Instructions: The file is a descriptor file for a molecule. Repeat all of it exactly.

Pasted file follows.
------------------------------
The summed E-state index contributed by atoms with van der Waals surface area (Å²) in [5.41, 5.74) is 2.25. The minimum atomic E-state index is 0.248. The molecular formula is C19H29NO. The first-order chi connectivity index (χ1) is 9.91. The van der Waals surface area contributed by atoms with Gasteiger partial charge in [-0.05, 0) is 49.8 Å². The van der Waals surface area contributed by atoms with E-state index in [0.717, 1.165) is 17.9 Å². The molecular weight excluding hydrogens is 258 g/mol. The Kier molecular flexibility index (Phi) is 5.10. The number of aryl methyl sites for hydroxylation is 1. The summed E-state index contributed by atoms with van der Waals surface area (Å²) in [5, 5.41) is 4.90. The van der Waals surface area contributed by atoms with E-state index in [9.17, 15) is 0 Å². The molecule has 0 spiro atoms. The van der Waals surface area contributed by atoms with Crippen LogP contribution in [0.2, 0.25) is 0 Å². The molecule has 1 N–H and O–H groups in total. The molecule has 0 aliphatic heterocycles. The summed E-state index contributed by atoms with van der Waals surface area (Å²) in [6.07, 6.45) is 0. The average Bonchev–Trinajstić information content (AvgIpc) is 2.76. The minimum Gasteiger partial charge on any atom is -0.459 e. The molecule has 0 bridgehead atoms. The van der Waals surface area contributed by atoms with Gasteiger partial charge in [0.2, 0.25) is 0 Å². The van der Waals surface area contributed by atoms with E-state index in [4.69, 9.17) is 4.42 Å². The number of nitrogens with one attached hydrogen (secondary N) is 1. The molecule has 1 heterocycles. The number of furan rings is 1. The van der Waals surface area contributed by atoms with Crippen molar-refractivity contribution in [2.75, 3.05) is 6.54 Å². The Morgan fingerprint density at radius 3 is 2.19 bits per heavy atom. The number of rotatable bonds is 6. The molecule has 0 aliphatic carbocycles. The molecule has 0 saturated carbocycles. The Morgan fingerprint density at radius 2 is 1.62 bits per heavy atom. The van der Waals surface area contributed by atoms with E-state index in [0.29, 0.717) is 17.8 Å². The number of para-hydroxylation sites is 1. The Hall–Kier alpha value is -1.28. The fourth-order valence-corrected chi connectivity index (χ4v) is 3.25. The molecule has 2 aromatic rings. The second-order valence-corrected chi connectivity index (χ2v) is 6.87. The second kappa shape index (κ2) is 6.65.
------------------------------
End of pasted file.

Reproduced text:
The summed E-state index contributed by atoms with van der Waals surface area (Å²) in [5.41, 5.74) is 2.25. The minimum atomic E-state index is 0.248. The molecular formula is C19H29NO. The first-order chi connectivity index (χ1) is 9.91. The van der Waals surface area contributed by atoms with Gasteiger partial charge in [-0.05, 0) is 49.8 Å². The van der Waals surface area contributed by atoms with E-state index in [0.717, 1.165) is 17.9 Å². The molecular weight excluding hydrogens is 258 g/mol. The Kier molecular flexibility index (Phi) is 5.10. The number of aryl methyl sites for hydroxylation is 1. The summed E-state index contributed by atoms with van der Waals surface area (Å²) in [5, 5.41) is 4.90. The van der Waals surface area contributed by atoms with E-state index in [9.17, 15) is 0 Å². The molecule has 0 spiro atoms. The van der Waals surface area contributed by atoms with Crippen LogP contribution in [0.2, 0.25) is 0 Å². The molecule has 1 N–H and O–H groups in total. The molecule has 0 aliphatic heterocycles. The summed E-state index contributed by atoms with van der Waals surface area (Å²) in [6.07, 6.45) is 0. The average Bonchev–Trinajstić information content (AvgIpc) is 2.76. The minimum Gasteiger partial charge on any atom is -0.459 e. The molecule has 0 bridgehead atoms. The van der Waals surface area contributed by atoms with Gasteiger partial charge in [0.2, 0.25) is 0 Å². The van der Waals surface area contributed by atoms with E-state index in [4.69, 9.17) is 4.42 Å². The number of nitrogens with one attached hydrogen (secondary N) is 1. The molecule has 1 heterocycles. The number of furan rings is 1. The van der Waals surface area contributed by atoms with Crippen molar-refractivity contribution in [2.75, 3.05) is 6.54 Å². The Morgan fingerprint density at radius 3 is 2.19 bits per heavy atom. The number of rotatable bonds is 6. The molecule has 0 aliphatic carbocycles. The molecule has 0 saturated carbocycles. The Morgan fingerprint density at radius 2 is 1.62 bits per heavy atom. The van der Waals surface area contributed by atoms with E-state index in [0.29, 0.717) is 17.8 Å². The number of para-hydroxylation sites is 1. The Hall–Kier alpha value is -1.28. The fourth-order valence-corrected chi connectivity index (χ4v) is 3.25. The molecule has 2 aromatic rings. The second-order valence-corrected chi connectivity index (χ2v) is 6.87. The second kappa shape index (κ2) is 6.65.